No one remotely serious is arguing these point that I’m making. But you certainly can find a way to disagree about anything. It is quite a skill.

30 Ron Miller 04.29.14 at 9:00 pm

Allan the moral basis is that he choose to do it. It is a feel free world. Two people agree that it in their mutual interests to do an internship. Did the intern think it was immoral? If so, why did he agree to do it? If not, why would you want to intervene where parties find a relationship mutually beneficial?

Geez, I sound like the libertarian that I am not. I think your heart is in the right place. I agree with you on many things. But here I think you are just wrong.

31 David Schwartz 04.29.14 at 11:44 pm

Did the intern help make money for the company? If so, on what moral basis can you justify not paying him (other than he agreed to give you his services for no pay?).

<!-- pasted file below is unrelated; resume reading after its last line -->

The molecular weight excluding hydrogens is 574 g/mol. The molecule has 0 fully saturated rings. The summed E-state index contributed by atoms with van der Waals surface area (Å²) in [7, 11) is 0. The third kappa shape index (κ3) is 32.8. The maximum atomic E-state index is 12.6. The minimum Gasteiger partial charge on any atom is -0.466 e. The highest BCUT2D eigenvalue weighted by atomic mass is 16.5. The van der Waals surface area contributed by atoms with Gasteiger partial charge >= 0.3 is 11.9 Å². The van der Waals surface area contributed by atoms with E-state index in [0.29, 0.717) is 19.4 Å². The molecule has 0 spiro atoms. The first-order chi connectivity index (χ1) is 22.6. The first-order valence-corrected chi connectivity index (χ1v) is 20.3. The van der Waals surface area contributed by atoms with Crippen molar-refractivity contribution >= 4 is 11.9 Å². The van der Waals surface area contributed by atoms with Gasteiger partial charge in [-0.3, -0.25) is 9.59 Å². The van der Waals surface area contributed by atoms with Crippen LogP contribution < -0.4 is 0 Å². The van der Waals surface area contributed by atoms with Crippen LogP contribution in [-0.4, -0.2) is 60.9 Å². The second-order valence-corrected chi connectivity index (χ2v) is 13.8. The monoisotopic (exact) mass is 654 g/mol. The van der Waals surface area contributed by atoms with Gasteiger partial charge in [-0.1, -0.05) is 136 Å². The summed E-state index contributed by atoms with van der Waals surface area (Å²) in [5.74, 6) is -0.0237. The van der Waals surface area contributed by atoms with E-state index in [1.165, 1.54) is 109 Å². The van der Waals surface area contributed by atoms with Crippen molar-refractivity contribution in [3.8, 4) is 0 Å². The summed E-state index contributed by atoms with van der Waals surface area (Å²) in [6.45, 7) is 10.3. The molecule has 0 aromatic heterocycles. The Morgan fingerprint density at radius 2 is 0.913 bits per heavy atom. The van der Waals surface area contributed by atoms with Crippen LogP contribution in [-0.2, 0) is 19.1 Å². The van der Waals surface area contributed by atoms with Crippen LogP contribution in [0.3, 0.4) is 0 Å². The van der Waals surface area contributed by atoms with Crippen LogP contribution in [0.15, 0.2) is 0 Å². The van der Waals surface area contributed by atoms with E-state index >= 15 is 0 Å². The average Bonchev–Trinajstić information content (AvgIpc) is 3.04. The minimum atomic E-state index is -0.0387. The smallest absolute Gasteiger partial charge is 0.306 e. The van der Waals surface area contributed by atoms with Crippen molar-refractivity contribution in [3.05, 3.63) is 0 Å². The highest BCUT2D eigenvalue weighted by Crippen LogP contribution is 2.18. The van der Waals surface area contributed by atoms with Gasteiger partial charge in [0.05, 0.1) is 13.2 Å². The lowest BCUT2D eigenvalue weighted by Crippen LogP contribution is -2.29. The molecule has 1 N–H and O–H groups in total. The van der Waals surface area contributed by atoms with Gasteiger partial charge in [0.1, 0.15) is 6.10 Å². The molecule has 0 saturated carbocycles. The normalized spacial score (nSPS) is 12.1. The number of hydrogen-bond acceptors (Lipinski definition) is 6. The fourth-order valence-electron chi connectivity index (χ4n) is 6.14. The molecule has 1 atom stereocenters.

People are not morally entitled to all the value they create, only what they can capture by agreement. We all do things all the time that make things better for others and do not believe we are morally entitled to capture all that value. I don’t eat at McDonald’s, but they make Taco Bell less crowded. Should I write then a check?